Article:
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Monday, October 29, 2018

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Hi Dr. BV, what a timely post. I've just been listening to Dr. William Lane Craig's lecture series on the Trinity and the divinity of Christ. Very interesting and difficult material. I understand why you doubt that such things could be rendered intelligible. If that is the case, what should we Christians do about our beliefs? Are we irrational for holding onto these beliefs?

Hi Tom,

First off, White's book is magisterial and you should read it.

That being said, I don't think his Aristotelian-Thomistic approach is up to the task of rendering the Incarnation intelligible. But there are other approaches out there and they would have to be examined.

Or one might try a mysterian line acc. to which the doctrine makes no logic sense, but is true nonetheless!

Finally, there are Christians like Dale Tuggy who are unitarians and in consequence deny the Chalcedonian definition.

I am way out of practice in all of this, but have fairly recently stumbled on your blog and find it both intriguing and provoking about matters I have not given thought to for many years. Let me try this, and if I am way off the mark, just ignore me and continue on with your excellent work as if I had never said anything. I will not take offense.

But you said, " … there are other ways, and they need to be examined." So I offer this.

It seems to me that the problem is with the definition of person on the one hand and human nature on the other. If the Incarnation must be one Person, the Word, but two natures, divine and human, then the components of the merely human must also be capable of being separated (conceptually) between the human person and human nature. Otherwise, the human person is synonymous with human nature and there would be no logical space to fit a divine Word anywhere in the mix. At this point, I look to a Kierkegaardian scheme as a possible solution.

In The Sickness Unto Death, K posits that the person (he says spirit) is the self, but a self as a positive (read: active) third to the synthesis of the human being as a relation between the finite and the infinite, and etc. If I can substitute your phrase 'body and soul' for K's 'finite and infinite' (quite different pairings, but similar enough for these purposes), then I would say that on this reading of K, body and soul are essential human nature, but they are not the self/person proper. In brief, the self is the self-awareness in the relation between body and soul, but it is more than just a unity that maintains or grounds the relationship between the two (the 'negative third'). It is a 'positive third', that maintains a certain power over the relation. It can reinforce it by living in it, reject it, or find another conceptual synthesis to replace it.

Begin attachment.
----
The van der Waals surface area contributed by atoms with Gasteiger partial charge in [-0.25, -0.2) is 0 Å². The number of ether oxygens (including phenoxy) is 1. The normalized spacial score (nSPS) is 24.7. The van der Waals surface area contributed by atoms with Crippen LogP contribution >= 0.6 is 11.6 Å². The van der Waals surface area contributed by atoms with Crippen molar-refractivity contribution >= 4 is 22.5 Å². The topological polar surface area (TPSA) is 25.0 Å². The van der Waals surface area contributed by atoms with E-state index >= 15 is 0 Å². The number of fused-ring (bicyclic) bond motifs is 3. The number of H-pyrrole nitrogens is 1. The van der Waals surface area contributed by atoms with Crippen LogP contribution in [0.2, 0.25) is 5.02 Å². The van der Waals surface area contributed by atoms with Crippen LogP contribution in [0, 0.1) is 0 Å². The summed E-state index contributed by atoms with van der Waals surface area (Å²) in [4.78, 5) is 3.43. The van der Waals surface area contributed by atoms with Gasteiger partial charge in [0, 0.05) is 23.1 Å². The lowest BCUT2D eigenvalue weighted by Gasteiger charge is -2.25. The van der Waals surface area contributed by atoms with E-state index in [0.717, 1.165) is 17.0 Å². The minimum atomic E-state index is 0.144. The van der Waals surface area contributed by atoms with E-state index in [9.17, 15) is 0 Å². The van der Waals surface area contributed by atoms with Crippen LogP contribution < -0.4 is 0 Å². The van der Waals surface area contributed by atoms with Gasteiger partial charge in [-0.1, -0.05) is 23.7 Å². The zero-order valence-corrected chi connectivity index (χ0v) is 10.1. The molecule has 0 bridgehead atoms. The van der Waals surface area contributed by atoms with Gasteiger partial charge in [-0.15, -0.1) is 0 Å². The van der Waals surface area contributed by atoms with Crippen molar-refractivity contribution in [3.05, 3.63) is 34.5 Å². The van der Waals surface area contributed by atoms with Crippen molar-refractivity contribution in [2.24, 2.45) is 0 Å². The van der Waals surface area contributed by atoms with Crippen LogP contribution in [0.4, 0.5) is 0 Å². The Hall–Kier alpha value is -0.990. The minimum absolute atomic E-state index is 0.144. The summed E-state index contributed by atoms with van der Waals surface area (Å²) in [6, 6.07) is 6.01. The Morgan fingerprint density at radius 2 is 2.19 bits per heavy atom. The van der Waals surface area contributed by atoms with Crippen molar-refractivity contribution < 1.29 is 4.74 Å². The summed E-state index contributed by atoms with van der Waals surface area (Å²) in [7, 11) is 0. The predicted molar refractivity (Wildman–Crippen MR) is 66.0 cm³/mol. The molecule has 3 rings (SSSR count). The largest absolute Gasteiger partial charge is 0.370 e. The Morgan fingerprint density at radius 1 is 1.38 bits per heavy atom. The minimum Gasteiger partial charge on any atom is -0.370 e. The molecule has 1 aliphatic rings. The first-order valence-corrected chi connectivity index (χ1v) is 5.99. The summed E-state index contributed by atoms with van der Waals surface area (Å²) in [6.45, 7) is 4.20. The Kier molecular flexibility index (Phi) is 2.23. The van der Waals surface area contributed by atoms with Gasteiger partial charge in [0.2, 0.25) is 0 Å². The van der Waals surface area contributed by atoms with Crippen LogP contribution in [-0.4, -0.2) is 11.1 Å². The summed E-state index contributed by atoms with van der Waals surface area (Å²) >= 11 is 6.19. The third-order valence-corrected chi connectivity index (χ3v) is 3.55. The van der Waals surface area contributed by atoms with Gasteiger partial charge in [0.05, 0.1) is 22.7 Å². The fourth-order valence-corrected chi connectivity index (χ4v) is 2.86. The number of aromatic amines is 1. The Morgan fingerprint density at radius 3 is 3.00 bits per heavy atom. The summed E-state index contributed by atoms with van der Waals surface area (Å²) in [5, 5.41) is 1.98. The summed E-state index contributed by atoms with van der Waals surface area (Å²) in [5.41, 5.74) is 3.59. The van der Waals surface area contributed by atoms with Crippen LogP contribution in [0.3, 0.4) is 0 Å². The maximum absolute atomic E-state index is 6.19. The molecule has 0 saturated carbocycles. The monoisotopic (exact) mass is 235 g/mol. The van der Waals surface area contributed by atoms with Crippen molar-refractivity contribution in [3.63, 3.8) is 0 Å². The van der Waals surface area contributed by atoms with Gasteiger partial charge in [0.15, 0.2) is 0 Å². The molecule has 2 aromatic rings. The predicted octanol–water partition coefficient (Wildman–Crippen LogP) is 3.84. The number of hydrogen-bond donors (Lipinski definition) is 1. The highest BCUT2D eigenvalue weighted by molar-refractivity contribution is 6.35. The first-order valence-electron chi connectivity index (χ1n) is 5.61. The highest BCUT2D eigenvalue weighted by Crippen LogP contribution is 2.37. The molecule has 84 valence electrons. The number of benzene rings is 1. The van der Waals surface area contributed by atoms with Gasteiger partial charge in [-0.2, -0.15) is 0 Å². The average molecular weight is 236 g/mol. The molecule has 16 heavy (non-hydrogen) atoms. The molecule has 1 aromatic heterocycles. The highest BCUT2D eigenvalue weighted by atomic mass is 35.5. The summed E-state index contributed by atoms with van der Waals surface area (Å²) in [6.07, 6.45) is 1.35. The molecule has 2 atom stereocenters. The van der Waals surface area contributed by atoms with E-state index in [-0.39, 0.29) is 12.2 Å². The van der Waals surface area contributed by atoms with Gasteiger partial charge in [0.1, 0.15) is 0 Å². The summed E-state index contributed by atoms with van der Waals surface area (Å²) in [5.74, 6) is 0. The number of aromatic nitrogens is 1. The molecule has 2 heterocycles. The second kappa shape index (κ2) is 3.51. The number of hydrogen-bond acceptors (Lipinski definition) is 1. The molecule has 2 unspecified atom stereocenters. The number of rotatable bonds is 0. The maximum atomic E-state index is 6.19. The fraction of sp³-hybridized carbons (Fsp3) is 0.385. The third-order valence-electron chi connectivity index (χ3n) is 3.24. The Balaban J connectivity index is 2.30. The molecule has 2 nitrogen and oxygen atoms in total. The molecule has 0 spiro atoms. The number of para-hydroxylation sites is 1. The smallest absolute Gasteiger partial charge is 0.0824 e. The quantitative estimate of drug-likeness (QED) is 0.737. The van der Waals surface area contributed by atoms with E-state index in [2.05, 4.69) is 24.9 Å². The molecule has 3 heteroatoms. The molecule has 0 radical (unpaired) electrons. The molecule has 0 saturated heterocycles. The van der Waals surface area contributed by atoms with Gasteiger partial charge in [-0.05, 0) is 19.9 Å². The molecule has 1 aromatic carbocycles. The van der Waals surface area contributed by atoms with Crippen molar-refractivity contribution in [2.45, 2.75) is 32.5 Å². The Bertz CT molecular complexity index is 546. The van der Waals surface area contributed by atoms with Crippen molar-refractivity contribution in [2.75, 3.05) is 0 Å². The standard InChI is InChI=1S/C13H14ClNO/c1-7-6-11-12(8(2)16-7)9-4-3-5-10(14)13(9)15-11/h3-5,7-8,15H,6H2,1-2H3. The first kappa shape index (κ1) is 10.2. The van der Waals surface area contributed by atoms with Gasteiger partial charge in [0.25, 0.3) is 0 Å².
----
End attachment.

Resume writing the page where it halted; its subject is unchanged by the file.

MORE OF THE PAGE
This presents, I think, a space in the human personality for a divine Incarnation.

The Word is Incarnated in the place of the normal human self and becomes the positive third of the synthesis of the human body and soul. Except this Word, this Self, this Will, is divine and without Sin, and unlike us regular creatures, can posit the appropriate synthesis - balance - of body and soul. At the same time, the Word can do that other thing that a Kierkegaardian self must, which is to 'rest transparently in the power that created it' - i.e. God. In this, the divine Word is without Sin again, and is perfectly attuned to the will of God, and therefore perfectly obedient.

Thus, we have one Person, the Word, fully divine and in control of a fully human creature in all its finiteness and infiniteness, temporality and eternity, freedom and necessity. One Person, One Divine Self, Incarnated in a moment in time in a fully rational, hormone driven, DNA determined, culturally embedded human being named Jesus, but with the perfection God always intended for His human beings, to be self-aware of all of it and fully empowered to direct things towards the fulfillment of God's will.

The trick, of course, is to buy into the idea that the will can be plausibly understood as something real and separate in the human psyche - apart from the content the will operates on. We must also be willing to go along with K's idea that rationality is firmly seated in human nature and not in the self/person proper. That is, the rational apprehension of things like the Good and the Beautiful is not a product of our choice or conscious intention, but instead is in some sense spontaneously produced. Then I would argue that a Divine Will can be substituted in without fundamentally changing its divinity, while at the same time preserving and perfecting the human nature it inhabits.

There is a lot more to be said about all of this, not least the notion of 'spontaneously produced' rationality, but I have gone on too long. Assuming you've read this far, I would appreciate any thoughts you care to have.

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